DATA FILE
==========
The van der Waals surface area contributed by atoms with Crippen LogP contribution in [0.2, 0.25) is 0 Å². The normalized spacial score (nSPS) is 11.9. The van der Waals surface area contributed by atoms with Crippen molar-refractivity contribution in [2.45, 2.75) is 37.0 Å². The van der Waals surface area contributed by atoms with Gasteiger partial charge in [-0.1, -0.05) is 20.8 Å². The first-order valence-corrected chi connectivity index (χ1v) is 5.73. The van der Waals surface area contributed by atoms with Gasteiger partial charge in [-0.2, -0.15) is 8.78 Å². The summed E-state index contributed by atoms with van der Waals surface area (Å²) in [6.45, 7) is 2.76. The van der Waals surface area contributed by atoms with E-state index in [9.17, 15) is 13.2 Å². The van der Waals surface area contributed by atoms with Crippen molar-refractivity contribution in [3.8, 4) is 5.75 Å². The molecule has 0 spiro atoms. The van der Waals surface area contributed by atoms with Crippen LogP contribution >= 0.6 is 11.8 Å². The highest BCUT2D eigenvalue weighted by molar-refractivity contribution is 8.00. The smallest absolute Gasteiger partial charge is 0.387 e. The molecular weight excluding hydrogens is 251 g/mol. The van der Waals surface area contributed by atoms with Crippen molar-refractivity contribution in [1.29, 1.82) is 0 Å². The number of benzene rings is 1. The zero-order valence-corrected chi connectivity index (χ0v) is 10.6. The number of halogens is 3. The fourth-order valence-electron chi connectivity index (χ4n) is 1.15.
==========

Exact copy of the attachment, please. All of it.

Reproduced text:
The van der Waals surface area contributed by atoms with Crippen LogP contribution in [0.2, 0.25) is 0 Å². The normalized spacial score (nSPS) is 11.9. The van der Waals surface area contributed by atoms with Crippen molar-refractivity contribution in [2.45, 2.75) is 37.0 Å². The van der Waals surface area contributed by atoms with Gasteiger partial charge in [-0.1, -0.05) is 20.8 Å². The first-order valence-corrected chi connectivity index (χ1v) is 5.73. The van der Waals surface area contributed by atoms with Gasteiger partial charge in [-0.2, -0.15) is 8.78 Å². The summed E-state index contributed by atoms with van der Waals surface area (Å²) in [6.45, 7) is 2.76. The van der Waals surface area contributed by atoms with E-state index in [9.17, 15) is 13.2 Å². The van der Waals surface area contributed by atoms with Crippen molar-refractivity contribution in [3.8, 4) is 5.75 Å². The molecule has 0 spiro atoms. The van der Waals surface area contributed by atoms with Crippen LogP contribution >= 0.6 is 11.8 Å². The highest BCUT2D eigenvalue weighted by molar-refractivity contribution is 8.00. The smallest absolute Gasteiger partial charge is 0.387 e. The molecular weight excluding hydrogens is 251 g/mol. The van der Waals surface area contributed by atoms with Crippen molar-refractivity contribution in [1.29, 1.82) is 0 Å². The number of benzene rings is 1. The zero-order valence-corrected chi connectivity index (χ0v) is 10.6. The number of halogens is 3. The fourth-order valence-electron chi connectivity index (χ4n) is 1.15.